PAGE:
George Ball Discusses Future of Gardening

George Ball discusses the future of gardening in this interesting piece by Dean Fosdick of the Associated Press  on where the gardening industry is headed in the year 2020 and beyond.


Original article appears under the title “Climate of Change Ahead for Gardening”.  You can read the original Associated Press article here.



While many gardeners scan the newly arrived seed catalogs to plan their next growing season, the industry’s visionaries are pouring talent and resources into products and ideas they hope will be sown in years to come.

Evolutionary biology is just one aspect of flora development; plant resiliency, landscape design and education also are part of the creative mix.

So what are the prospects for gardening in the year 2020 and beyond? Some responses from the long-term thinkers:



Coach Mark Smallwood, executive director, Rodale Institute, Kutztown, Pa.:

“Organic gardening won’t be simply a niche market. It’s a $31 billion industry now and growing in double digits every year.

“There will be more food and fewer lawns. Urban food production will be up because a lot of open space is becoming available. With all the empty homes, you can create parks; you can create food production. Detroit is rebounding using not only open land but creating vertical hydroponic food production in abandoned industrial buildings.”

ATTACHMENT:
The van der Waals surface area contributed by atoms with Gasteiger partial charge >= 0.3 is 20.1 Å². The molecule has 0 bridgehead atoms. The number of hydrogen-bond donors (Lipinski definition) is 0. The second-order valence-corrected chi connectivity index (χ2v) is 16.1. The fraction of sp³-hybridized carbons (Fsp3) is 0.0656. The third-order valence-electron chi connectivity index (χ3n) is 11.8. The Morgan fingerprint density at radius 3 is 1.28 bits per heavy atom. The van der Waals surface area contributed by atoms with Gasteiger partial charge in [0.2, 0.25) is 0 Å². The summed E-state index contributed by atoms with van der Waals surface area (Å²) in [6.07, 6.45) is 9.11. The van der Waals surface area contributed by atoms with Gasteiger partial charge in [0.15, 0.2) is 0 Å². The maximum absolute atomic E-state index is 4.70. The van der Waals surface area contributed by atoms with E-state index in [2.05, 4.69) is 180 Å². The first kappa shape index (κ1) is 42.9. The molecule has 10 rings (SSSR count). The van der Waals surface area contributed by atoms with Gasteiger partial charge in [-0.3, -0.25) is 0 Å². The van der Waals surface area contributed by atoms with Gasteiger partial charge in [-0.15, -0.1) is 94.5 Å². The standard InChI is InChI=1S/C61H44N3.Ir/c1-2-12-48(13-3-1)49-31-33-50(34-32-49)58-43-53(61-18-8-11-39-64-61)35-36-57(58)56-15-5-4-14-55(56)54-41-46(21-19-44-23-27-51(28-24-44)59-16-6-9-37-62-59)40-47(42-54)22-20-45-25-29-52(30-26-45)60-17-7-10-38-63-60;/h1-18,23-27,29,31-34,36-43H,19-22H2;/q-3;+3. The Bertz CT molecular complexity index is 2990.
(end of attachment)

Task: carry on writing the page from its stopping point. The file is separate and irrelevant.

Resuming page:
Jose Smith, chief executive officer, Costa Farms, Miami:

“We’re trying hard to bring more color to houseplants. Green is not a color. We’re also trying to create plants so they’re more of a lifestyle — a living home decor.”



Greg Ina, vice president, The Davey Institute, Kent, Ohio:

“We’re working to quantify the benefits of trees. People are beginning to go beyond the anecdotal understanding that trees are good — beyond beautification to natural functions like pollution and wellness.

“Another big scientific topic is resiliency. Improving early detection. Dealing with the invasion of exotic pests. Building resistance to climate change. That impacts what we plant and where we plant trees.”



Anthony Tesselaar, president and co-founder, Anthony Tesselaar Plants, Silvan, Australia:

“The gardening industry has been looking at plant size and multi-use aspects with increasing urbanization, and also such factors as increased disease resistance to reduce the needs for pesticides and other chemicals in a closed urban environment.

“Dwarf and clump plants are being developed for smaller-space gardening. There is also work on establishing more fastigiated (slender) trees and shrubs.”



George Ball, Chairman and Chief Executive Officer, W. Atlee Burpee & Co., Warminster, Pa.:

“All roads lead to the garden. Almost everybody is into gardening and vegetable gardening is the focus. Flowers are almost on the sidelines.

“Gardening feeds spinoff hobbies like cooking. People who grow things tend to become amateur cooks. If you cook at home, look at how much money you save.